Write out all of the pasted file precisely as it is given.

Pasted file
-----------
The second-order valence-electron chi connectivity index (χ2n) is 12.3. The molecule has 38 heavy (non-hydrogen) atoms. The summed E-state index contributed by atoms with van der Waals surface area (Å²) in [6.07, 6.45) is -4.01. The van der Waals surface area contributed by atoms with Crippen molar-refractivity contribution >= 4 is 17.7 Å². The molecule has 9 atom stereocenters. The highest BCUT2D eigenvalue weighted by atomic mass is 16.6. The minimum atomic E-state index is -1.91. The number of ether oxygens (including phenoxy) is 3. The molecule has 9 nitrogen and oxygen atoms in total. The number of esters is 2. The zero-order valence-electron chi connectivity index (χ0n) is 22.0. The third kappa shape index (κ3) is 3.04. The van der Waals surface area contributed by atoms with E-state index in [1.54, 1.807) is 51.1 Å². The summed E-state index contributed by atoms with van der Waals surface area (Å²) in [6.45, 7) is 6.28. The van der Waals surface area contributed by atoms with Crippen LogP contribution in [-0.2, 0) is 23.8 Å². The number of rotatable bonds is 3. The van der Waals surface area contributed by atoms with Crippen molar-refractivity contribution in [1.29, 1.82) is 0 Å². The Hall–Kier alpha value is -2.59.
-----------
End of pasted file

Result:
The second-order valence-electron chi connectivity index (χ2n) is 12.3. The molecule has 38 heavy (non-hydrogen) atoms. The summed E-state index contributed by atoms with van der Waals surface area (Å²) in [6.07, 6.45) is -4.01. The van der Waals surface area contributed by atoms with Crippen molar-refractivity contribution >= 4 is 17.7 Å². The molecule has 9 atom stereocenters. The highest BCUT2D eigenvalue weighted by atomic mass is 16.6. The minimum atomic E-state index is -1.91. The number of ether oxygens (including phenoxy) is 3. The molecule has 9 nitrogen and oxygen atoms in total. The number of esters is 2. The zero-order valence-electron chi connectivity index (χ0n) is 22.0. The third kappa shape index (κ3) is 3.04. The van der Waals surface area contributed by atoms with E-state index in [1.54, 1.807) is 51.1 Å². The summed E-state index contributed by atoms with van der Waals surface area (Å²) in [6.45, 7) is 6.28. The van der Waals surface area contributed by atoms with Crippen LogP contribution in [-0.2, 0) is 23.8 Å². The number of rotatable bonds is 3. The van der Waals surface area contributed by atoms with Crippen molar-refractivity contribution in [1.29, 1.82) is 0 Å². The Hall–Kier alpha value is -2.59.